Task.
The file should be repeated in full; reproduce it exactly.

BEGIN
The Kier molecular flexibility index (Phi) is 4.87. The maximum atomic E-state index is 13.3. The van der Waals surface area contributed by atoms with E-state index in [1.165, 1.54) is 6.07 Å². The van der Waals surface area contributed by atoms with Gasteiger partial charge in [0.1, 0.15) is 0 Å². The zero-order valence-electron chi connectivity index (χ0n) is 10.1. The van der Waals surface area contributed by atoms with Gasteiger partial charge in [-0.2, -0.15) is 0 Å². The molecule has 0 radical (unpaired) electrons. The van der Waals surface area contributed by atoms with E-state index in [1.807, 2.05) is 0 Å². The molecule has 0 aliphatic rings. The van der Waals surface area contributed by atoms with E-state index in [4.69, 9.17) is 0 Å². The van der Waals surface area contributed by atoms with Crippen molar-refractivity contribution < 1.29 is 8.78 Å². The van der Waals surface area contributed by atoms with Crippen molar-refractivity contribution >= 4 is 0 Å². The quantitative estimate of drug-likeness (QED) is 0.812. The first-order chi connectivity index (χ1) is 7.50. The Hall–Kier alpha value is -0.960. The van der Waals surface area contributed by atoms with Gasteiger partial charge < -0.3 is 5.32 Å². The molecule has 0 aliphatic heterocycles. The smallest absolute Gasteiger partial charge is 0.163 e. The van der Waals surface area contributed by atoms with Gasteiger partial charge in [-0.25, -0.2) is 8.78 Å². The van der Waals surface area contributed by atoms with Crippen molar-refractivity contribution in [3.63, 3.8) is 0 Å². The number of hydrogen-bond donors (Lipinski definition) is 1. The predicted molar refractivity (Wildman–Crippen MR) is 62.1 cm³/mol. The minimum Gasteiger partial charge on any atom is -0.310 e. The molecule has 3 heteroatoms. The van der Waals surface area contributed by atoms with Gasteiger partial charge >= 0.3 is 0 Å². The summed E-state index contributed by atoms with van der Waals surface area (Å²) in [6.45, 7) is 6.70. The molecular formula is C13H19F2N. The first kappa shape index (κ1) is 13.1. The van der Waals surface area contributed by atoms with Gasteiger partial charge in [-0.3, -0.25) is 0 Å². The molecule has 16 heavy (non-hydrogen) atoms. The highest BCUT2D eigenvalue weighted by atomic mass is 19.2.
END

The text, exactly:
The Kier molecular flexibility index (Phi) is 4.87. The maximum atomic E-state index is 13.3. The van der Waals surface area contributed by atoms with E-state index in [1.165, 1.54) is 6.07 Å². The van der Waals surface area contributed by atoms with Gasteiger partial charge in [0.1, 0.15) is 0 Å². The zero-order valence-electron chi connectivity index (χ0n) is 10.1. The van der Waals surface area contributed by atoms with Gasteiger partial charge in [-0.2, -0.15) is 0 Å². The molecule has 0 radical (unpaired) electrons. The van der Waals surface area contributed by atoms with E-state index in [1.807, 2.05) is 0 Å². The molecule has 0 aliphatic rings. The van der Waals surface area contributed by atoms with E-state index in [4.69, 9.17) is 0 Å². The van der Waals surface area contributed by atoms with Crippen molar-refractivity contribution < 1.29 is 8.78 Å². The van der Waals surface area contributed by atoms with Crippen molar-refractivity contribution >= 4 is 0 Å². The quantitative estimate of drug-likeness (QED) is 0.812. The first-order chi connectivity index (χ1) is 7.50. The Hall–Kier alpha value is -0.960. The van der Waals surface area contributed by atoms with Gasteiger partial charge < -0.3 is 5.32 Å². The molecule has 0 aliphatic heterocycles. The smallest absolute Gasteiger partial charge is 0.163 e. The van der Waals surface area contributed by atoms with Gasteiger partial charge in [-0.25, -0.2) is 8.78 Å². The van der Waals surface area contributed by atoms with Crippen molar-refractivity contribution in [3.63, 3.8) is 0 Å². The number of hydrogen-bond donors (Lipinski definition) is 1. The predicted molar refractivity (Wildman–Crippen MR) is 62.1 cm³/mol. The minimum Gasteiger partial charge on any atom is -0.310 e. The molecule has 3 heteroatoms. The van der Waals surface area contributed by atoms with Gasteiger partial charge >= 0.3 is 0 Å². The summed E-state index contributed by atoms with van der Waals surface area (Å²) in [6.45, 7) is 6.70. The molecular formula is C13H19F2N. The first kappa shape index (κ1) is 13.1. The van der Waals surface area contributed by atoms with Gasteiger partial charge in [-0.3, -0.25) is 0 Å². The molecule has 16 heavy (non-hydrogen) atoms. The highest BCUT2D eigenvalue weighted by atomic mass is 19.2.